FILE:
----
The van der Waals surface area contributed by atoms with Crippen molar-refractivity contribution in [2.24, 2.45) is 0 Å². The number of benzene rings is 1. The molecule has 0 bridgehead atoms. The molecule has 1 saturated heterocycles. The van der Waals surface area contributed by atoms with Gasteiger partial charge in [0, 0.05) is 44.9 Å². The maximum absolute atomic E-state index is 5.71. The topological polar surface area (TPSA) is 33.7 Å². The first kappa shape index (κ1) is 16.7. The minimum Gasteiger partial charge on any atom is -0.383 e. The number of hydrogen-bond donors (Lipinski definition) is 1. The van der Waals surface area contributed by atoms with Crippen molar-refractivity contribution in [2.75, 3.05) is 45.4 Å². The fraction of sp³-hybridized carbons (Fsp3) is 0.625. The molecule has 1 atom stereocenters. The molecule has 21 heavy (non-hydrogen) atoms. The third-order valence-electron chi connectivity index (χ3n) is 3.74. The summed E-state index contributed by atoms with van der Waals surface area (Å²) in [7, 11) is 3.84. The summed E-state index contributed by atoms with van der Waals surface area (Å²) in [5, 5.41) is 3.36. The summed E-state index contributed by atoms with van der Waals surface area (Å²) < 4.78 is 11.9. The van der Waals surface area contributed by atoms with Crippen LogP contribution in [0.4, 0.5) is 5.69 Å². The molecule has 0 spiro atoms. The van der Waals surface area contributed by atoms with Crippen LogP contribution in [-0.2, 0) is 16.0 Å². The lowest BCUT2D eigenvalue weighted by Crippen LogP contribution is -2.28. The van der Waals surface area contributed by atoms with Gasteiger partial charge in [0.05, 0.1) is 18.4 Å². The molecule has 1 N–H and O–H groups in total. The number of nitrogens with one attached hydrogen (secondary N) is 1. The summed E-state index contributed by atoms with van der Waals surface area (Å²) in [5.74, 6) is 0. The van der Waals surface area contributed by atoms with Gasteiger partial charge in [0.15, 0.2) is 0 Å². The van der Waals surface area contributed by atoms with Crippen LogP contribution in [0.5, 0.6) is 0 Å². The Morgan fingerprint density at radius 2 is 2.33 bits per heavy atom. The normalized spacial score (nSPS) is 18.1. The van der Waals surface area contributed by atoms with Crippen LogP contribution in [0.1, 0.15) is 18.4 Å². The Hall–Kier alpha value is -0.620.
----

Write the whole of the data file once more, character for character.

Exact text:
The van der Waals surface area contributed by atoms with Crippen molar-refractivity contribution in [2.24, 2.45) is 0 Å². The number of benzene rings is 1. The molecule has 0 bridgehead atoms. The molecule has 1 saturated heterocycles. The van der Waals surface area contributed by atoms with Gasteiger partial charge in [0, 0.05) is 44.9 Å². The maximum absolute atomic E-state index is 5.71. The topological polar surface area (TPSA) is 33.7 Å². The first kappa shape index (κ1) is 16.7. The minimum Gasteiger partial charge on any atom is -0.383 e. The number of hydrogen-bond donors (Lipinski definition) is 1. The van der Waals surface area contributed by atoms with Crippen molar-refractivity contribution in [2.75, 3.05) is 45.4 Å². The fraction of sp³-hybridized carbons (Fsp3) is 0.625. The molecule has 1 atom stereocenters. The molecule has 21 heavy (non-hydrogen) atoms. The third-order valence-electron chi connectivity index (χ3n) is 3.74. The summed E-state index contributed by atoms with van der Waals surface area (Å²) in [7, 11) is 3.84. The summed E-state index contributed by atoms with van der Waals surface area (Å²) in [5, 5.41) is 3.36. The summed E-state index contributed by atoms with van der Waals surface area (Å²) < 4.78 is 11.9. The van der Waals surface area contributed by atoms with Crippen LogP contribution in [0.4, 0.5) is 5.69 Å². The molecule has 0 spiro atoms. The van der Waals surface area contributed by atoms with Crippen LogP contribution in [-0.2, 0) is 16.0 Å². The lowest BCUT2D eigenvalue weighted by Crippen LogP contribution is -2.28. The van der Waals surface area contributed by atoms with Gasteiger partial charge in [0.05, 0.1) is 18.4 Å². The molecule has 1 N–H and O–H groups in total. The number of nitrogens with one attached hydrogen (secondary N) is 1. The summed E-state index contributed by atoms with van der Waals surface area (Å²) in [5.74, 6) is 0. The van der Waals surface area contributed by atoms with Gasteiger partial charge in [0.15, 0.2) is 0 Å². The van der Waals surface area contributed by atoms with Crippen LogP contribution in [0.5, 0.6) is 0 Å². The Morgan fingerprint density at radius 2 is 2.33 bits per heavy atom. The normalized spacial score (nSPS) is 18.1. The van der Waals surface area contributed by atoms with Crippen LogP contribution in [0.1, 0.15) is 18.4 Å². The Hall–Kier alpha value is -0.620.